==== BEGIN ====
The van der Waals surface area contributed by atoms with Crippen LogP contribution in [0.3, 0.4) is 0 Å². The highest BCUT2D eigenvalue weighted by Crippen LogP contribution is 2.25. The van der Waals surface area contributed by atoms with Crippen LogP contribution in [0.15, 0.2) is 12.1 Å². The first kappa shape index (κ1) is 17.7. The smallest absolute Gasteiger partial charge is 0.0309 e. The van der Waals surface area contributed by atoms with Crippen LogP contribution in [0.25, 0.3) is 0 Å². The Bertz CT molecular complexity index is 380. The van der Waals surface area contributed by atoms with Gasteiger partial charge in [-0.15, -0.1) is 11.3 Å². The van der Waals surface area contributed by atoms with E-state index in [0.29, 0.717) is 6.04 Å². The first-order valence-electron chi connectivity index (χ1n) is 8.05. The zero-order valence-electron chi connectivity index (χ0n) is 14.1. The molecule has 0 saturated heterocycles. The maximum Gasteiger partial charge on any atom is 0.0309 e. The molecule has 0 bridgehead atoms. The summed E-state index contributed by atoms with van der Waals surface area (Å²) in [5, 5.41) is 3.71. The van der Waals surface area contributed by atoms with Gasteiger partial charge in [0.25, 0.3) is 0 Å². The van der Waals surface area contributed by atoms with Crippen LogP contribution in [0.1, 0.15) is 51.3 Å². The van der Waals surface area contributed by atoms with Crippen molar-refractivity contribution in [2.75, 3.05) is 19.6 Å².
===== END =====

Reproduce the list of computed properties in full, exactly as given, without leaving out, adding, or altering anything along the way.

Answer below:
The van der Waals surface area contributed by atoms with Crippen LogP contribution in [0.3, 0.4) is 0 Å². The highest BCUT2D eigenvalue weighted by Crippen LogP contribution is 2.25. The van der Waals surface area contributed by atoms with Crippen LogP contribution in [0.15, 0.2) is 12.1 Å². The first kappa shape index (κ1) is 17.7. The smallest absolute Gasteiger partial charge is 0.0309 e. The van der Waals surface area contributed by atoms with Crippen LogP contribution in [0.25, 0.3) is 0 Å². The Bertz CT molecular complexity index is 380. The van der Waals surface area contributed by atoms with Gasteiger partial charge in [-0.15, -0.1) is 11.3 Å². The van der Waals surface area contributed by atoms with E-state index in [0.29, 0.717) is 6.04 Å². The first-order valence-electron chi connectivity index (χ1n) is 8.05. The zero-order valence-electron chi connectivity index (χ0n) is 14.1. The molecule has 0 saturated heterocycles. The maximum Gasteiger partial charge on any atom is 0.0309 e. The molecule has 0 bridgehead atoms. The summed E-state index contributed by atoms with van der Waals surface area (Å²) in [5, 5.41) is 3.71. The van der Waals surface area contributed by atoms with Gasteiger partial charge in [0.25, 0.3) is 0 Å². The van der Waals surface area contributed by atoms with Crippen LogP contribution in [0.1, 0.15) is 51.3 Å². The van der Waals surface area contributed by atoms with Crippen molar-refractivity contribution in [2.75, 3.05) is 19.6 Å².